TEGUCIGALPA (Reuters) - The Honduran army ousted and exiled leftist President Manuel Zelaya on Sunday in Central America’s first military coup since the Cold War, triggered by his bid to make it legal to seek another term in office.
U.S. President Barack Obama and the European Union expressed deep concern after troops came for Zelaya, an ally of socialist Venezuelan President Hugo Chavez, around dawn and took him away from his residence. He was whisked away to Costa Rica.
Zelaya, who took office in 2006 and is limited by the constitution to a four-year term that ends in early 2010, had angered the army, courts and Congress by pushing for an unofficial public vote on Sunday to gauge support for his plan to hold a November referendum on allowing presidential re-election.
Speaking on Venezuelan state television, Chavez — who has long championed the left in Latin America — said he had put his troops on alert over the Honduran coup and would do everything necessary to abort the coup against his close ally.
He said that if the Venezuela ambassador was killed, or troops entered the Venezuela embassy, “that military junta would be entering a defacto state of war, we would have to act militarily.” He said, “I have put the armed forces of Venezuela on alert.”
Chavez, who has in the past threatened military action in the region but never followed through, said that if a new government is sworn in after the coup it would be defeated.
A military plane flew Zelaya to Costa Rica and CNN’s Spanish-language channel said he had asked for asylum there.
Some 2,000 pro-government protesters, some armed with shovels and metal poles, burned tires in front of the presidential palace in the capital, Tegucigalpa, and two fighter jets screamed through the sky over the city.
Democracy has taken root in Central America in recent decades after years of dictatorships and war, but crime, corruption and poverty are still major problems. Zelaya said the coup smacked of an earlier era.
“If holding a poll provokes a coup, the abduction of the president and expulsion from his country, then what kind of democracy are we living in?” Zelaya said in Costa Rica.
Honduras, an impoverished coffee, textile and banana exporter with a population of 7 million, had been politically stable since the end of military rule in the early 1980s. But Zelaya has moved the country further left since taking power. His push to change the constitution drove a rift between his office and the nation’s other institutions.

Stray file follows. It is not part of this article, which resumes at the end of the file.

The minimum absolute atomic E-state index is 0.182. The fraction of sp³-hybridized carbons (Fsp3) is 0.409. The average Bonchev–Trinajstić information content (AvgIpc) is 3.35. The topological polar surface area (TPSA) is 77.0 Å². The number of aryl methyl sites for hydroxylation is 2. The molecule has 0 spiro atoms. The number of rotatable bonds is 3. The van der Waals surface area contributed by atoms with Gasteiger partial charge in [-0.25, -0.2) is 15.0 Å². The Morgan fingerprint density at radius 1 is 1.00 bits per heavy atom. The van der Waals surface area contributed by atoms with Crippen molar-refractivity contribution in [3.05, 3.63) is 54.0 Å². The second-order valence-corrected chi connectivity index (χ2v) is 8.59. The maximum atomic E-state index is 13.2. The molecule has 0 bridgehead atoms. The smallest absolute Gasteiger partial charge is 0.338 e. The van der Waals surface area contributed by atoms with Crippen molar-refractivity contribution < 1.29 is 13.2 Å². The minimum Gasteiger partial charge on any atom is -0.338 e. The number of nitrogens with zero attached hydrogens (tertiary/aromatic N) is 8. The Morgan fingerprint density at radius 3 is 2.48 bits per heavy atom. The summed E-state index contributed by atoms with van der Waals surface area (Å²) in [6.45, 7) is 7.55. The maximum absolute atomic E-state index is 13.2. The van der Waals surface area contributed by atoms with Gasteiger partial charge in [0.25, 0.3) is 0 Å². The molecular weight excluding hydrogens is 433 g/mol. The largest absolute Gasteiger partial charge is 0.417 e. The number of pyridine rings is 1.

A former businessman who sports a cowboy hat and thick mustache, Zelaya fired military chief Gen. Romeo Vasquez last week for refusing to help him run Sunday’s unofficial survey on extending the four-year term limit on Honduran presidents.
Zelaya, 56, told Venezuela-based Telesur television station that he was “kidnapped” by soldiers and called on Hondurans to peacefully resist the coup.
The EU condemned the coup and Obama called for calm.
“Any existing tensions and disputes must be resolved peacefully through dialogue free from any outside interference,” Obama said. U.S. Secretary of State Hillary Clinton urged all parties in Honduras to respect the constitution and the rule of law.
Honduras was a staunch U.S. ally in the 1980s when Washington helped Central American governments fight left-wing guerrillas.
The United States still has 600 troops stationed at Soto Cano Air Base, a Honduran military installation that is also the headquarters for a regional U.S. joint task force that conducts humanitarian, drug and disaster relief operations.
“The commanders at Soto Cano are taking appropriate force protection measures,” Pentagon spokesman David Oten said.
Sunday’s coup was the first successful military ouster of a president in Central America since the Cold War era.
An opposition deputy said Congress would chose Roberto Micheletti, the head of Congress, as acting president later on Sunday, and Honduras’ top electoral court said a presidential election would be held as planned on November 29.
The Supreme Court, which last week came out against Zelaya and ordered him to reinstate fired military chief Vasquez, said on Sunday it had told the army to remove the president.
“It acted to defend the rule of law,” the court said in a statement read on Honduran radio.
The global economic crisis has curbed growth in Honduras, which is heavily dependent on remittances from Honduran workers abroad. Recent opinion polls indicate public support for Zelaya has fallen as low as 30 percent.
Honduras is a major drug trafficking transit point.
It is also a big coffee producer but there was no immediate sign the unrest would affect production.
Addition reporting by Gustavo Palencia in Tegucigalpa, David Morgan and Ross Colvin in Washington, and Frank Jack Daniel in Caracas, Writing by Alistair Bell and Catherine Bremer, Editing by Frances Kerry